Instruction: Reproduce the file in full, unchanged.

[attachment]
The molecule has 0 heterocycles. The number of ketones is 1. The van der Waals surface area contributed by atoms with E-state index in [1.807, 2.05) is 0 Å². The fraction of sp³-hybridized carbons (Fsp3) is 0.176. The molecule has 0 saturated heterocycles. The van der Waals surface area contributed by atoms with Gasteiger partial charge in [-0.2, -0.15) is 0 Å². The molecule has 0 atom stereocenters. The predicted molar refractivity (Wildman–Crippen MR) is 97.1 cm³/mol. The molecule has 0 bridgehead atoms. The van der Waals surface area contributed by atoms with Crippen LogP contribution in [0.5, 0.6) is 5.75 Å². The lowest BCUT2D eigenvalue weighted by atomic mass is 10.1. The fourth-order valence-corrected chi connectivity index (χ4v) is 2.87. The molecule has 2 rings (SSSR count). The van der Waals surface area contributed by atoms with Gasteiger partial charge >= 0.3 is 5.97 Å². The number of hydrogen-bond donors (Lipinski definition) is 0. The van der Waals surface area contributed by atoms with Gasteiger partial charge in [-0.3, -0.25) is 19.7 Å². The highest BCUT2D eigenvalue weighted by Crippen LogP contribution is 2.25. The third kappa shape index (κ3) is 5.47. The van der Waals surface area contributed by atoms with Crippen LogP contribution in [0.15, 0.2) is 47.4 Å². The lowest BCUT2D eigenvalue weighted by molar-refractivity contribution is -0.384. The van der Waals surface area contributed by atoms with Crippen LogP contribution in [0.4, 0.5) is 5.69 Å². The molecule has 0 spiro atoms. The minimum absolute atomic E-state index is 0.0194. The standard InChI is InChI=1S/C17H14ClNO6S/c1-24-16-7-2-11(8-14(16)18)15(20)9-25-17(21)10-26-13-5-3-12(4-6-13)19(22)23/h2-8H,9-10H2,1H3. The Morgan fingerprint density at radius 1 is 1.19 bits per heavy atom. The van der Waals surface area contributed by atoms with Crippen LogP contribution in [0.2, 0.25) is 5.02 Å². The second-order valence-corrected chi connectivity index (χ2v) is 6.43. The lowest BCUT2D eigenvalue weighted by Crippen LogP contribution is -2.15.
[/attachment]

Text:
The molecule has 0 heterocycles. The number of ketones is 1. The van der Waals surface area contributed by atoms with E-state index in [1.807, 2.05) is 0 Å². The fraction of sp³-hybridized carbons (Fsp3) is 0.176. The molecule has 0 saturated heterocycles. The van der Waals surface area contributed by atoms with Gasteiger partial charge in [-0.2, -0.15) is 0 Å². The molecule has 0 atom stereocenters. The predicted molar refractivity (Wildman–Crippen MR) is 97.1 cm³/mol. The molecule has 0 bridgehead atoms. The van der Waals surface area contributed by atoms with Crippen LogP contribution in [0.5, 0.6) is 5.75 Å². The lowest BCUT2D eigenvalue weighted by atomic mass is 10.1. The fourth-order valence-corrected chi connectivity index (χ4v) is 2.87. The molecule has 2 rings (SSSR count). The van der Waals surface area contributed by atoms with Gasteiger partial charge >= 0.3 is 5.97 Å². The number of hydrogen-bond donors (Lipinski definition) is 0. The van der Waals surface area contributed by atoms with Gasteiger partial charge in [-0.3, -0.25) is 19.7 Å². The highest BCUT2D eigenvalue weighted by Crippen LogP contribution is 2.25. The third kappa shape index (κ3) is 5.47. The van der Waals surface area contributed by atoms with Crippen LogP contribution in [0.15, 0.2) is 47.4 Å². The lowest BCUT2D eigenvalue weighted by molar-refractivity contribution is -0.384. The van der Waals surface area contributed by atoms with Crippen LogP contribution in [0.4, 0.5) is 5.69 Å². The molecule has 0 spiro atoms. The minimum absolute atomic E-state index is 0.0194. The standard InChI is InChI=1S/C17H14ClNO6S/c1-24-16-7-2-11(8-14(16)18)15(20)9-25-17(21)10-26-13-5-3-12(4-6-13)19(22)23/h2-8H,9-10H2,1H3. The Morgan fingerprint density at radius 1 is 1.19 bits per heavy atom. The van der Waals surface area contributed by atoms with Crippen LogP contribution in [0.2, 0.25) is 5.02 Å². The second-order valence-corrected chi connectivity index (χ2v) is 6.43. The lowest BCUT2D eigenvalue weighted by Crippen LogP contribution is -2.15.